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  • Writer's pictureAlec Drake

Why One-Size Pricing Has A Cost

Updated: Jan 19

One price for all sizes may work in the shoe store, but it is a missed opportunity for your stations to grow revenues.

Image by Thomas G. - Pixabay

Could you think of the last time you went to a shoe store? You look around the shelves and displays, searching for a predetermined choice you made online, and now you want to try the shoes for fit and comfort. The sales clerk approaches and helps you find the shoes you saw on their website, and only one question is posed, what size do you need? They know you like the shoes and have the intent to purchase them. One variable not connected to your decision is price by size. There are countless shoes in the store, with a wide variety of prices, so the odds are still in your favor you will find the right balance in fit, comfort, and price. Shoe stores do not charge different prices by size; it is the same for every footprint measured.

Let Us Try on Some Media Ads

In traditional media sales, we must consider this shoe-shopping experience and how we price all the different assets on our shelves. Do you have one price for all your sizes? Are you working with one rate card for all your customers? You may have pricing by daypart, day, or even week. That is not customizing the price to the customer; that is a pricing process that finds itself in the middle of many negotiations. Multiple established rate cards focused on the customer, and their needs or choices would give you a better focus in the pricing discussion, specific to assets and terms of sale.

Image by Gerd Altmann - Pixabay

Why do you want more than one rate card?

Could you take a minute to consider the price differences on your orders from one primary rate card and one set of rate curves? Do you feel comfortable that all your customers are getting an equal opportunity to fair pricing practices? We are not discussing different rate cards for every term and condition that might arise for a customer to place an order.

We are talking about a structure to maintain consistency in how you price and minimize the ad hoc negotiations in the sales department. Even if you are limited to using a spreadsheet as your pricing tool, you should think about multiple rate cards published simultaneously. With more effort to manage the critical price decision daily, a single station can gain hundreds of thousands of dollars a year with just one rate card being distributed.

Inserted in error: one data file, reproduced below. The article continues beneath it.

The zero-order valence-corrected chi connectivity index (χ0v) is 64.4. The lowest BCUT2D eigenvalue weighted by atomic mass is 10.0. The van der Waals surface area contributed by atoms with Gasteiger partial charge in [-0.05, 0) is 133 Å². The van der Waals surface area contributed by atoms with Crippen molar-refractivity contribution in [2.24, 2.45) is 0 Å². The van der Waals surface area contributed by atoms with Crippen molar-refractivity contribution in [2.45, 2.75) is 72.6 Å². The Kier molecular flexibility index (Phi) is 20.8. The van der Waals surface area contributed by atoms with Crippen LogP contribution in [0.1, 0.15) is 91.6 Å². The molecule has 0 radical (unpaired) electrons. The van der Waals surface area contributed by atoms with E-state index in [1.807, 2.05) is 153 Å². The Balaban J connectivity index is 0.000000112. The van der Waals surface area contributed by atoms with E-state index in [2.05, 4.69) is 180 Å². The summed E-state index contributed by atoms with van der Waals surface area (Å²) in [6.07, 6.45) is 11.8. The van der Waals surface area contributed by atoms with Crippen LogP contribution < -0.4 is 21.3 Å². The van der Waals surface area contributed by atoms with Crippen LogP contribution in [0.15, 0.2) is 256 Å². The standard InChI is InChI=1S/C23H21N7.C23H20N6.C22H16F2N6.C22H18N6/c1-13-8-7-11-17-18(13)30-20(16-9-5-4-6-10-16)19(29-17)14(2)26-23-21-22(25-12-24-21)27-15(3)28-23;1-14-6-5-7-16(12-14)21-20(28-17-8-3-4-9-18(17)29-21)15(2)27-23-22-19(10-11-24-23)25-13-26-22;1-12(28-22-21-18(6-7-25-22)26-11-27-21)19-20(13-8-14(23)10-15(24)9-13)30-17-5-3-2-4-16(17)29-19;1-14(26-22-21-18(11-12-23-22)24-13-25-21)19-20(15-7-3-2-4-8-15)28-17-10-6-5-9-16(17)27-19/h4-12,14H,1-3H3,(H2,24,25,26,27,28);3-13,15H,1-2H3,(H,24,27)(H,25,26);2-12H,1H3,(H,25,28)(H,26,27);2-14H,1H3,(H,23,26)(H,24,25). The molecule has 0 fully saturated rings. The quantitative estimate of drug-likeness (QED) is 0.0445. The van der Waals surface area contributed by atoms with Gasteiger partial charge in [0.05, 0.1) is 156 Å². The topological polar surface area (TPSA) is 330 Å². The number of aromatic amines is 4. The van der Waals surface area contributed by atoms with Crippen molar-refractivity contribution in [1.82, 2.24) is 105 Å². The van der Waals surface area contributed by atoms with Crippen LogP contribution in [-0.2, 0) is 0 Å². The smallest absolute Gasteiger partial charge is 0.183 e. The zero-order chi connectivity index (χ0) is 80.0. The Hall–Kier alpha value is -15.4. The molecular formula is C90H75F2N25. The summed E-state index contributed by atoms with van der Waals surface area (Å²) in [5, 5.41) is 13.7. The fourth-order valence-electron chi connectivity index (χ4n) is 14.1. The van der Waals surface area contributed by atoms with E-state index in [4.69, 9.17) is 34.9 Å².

What Are the Building Blocks for Multiple Rate Cards?

Terms and conditions can help filter customers and what they pay based on purchase patterns, timing, and demand levels for your inventory. We explored that topic in the blog “What Terms and Conditions Support Yield Management." It is helpful to review your terms regularly to keep them relevant. Terms and conditions are especially useful in helping support multiple rate cards. Is there room to add another pricing capability to improve our yield management platforms beyond terms and conditions? Yes, look at the airlines.

Image by SKYRADAR - Pixabay

Give some thought to one layer of their pricing strategies related to seating, first-class, business class, and coach passengers. This pricing layer of differentiation is above any terms and conditions like refundable or nonrefundable, advance purchase, or last-minute tickets within 24 hours. The similarities of yield and inventory management between the airlines and broadcast suggest we can manage our interaction with customers to have more rate cards.

How should multiple rate cards work?

Live endorsements are an asset class that requires its own set of rates. We agree that endorsements are “beachfront property” and should command higher rates than standard, recorded ads. How are you pricing endorsements today? Do you have a distinct rate card with its terms and conditions? My guess is many sales managers are leveraging the value of endorsements and hopefully pricing them at the top of their rate structure.

What is important in premium pricing is consistency in how you price an asset class. This limited endorsement inventory should be on specialized rate curves and always higher than your standard curves. The limits on availability in your traffic system for “live” ads should also protect the value of this influencer approach in advertising.

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About The Author:

Alec Drake openly shares revenue management strategies and sales improvement ideas in the "Sales Success Library" at He is a regular contributor to Radio Ink Magazine, where he leverages four decades of experience to write about sales and management. Alec is the founder of The Radio Invigoration Project (T.R.I.P.), a support initiative for local radio sales and promotion staff.

Drake Media Group, LLC retains exclusive rights to any original content in articles written by Alec Drake or published on any third-party platforms and featured in any podcast.

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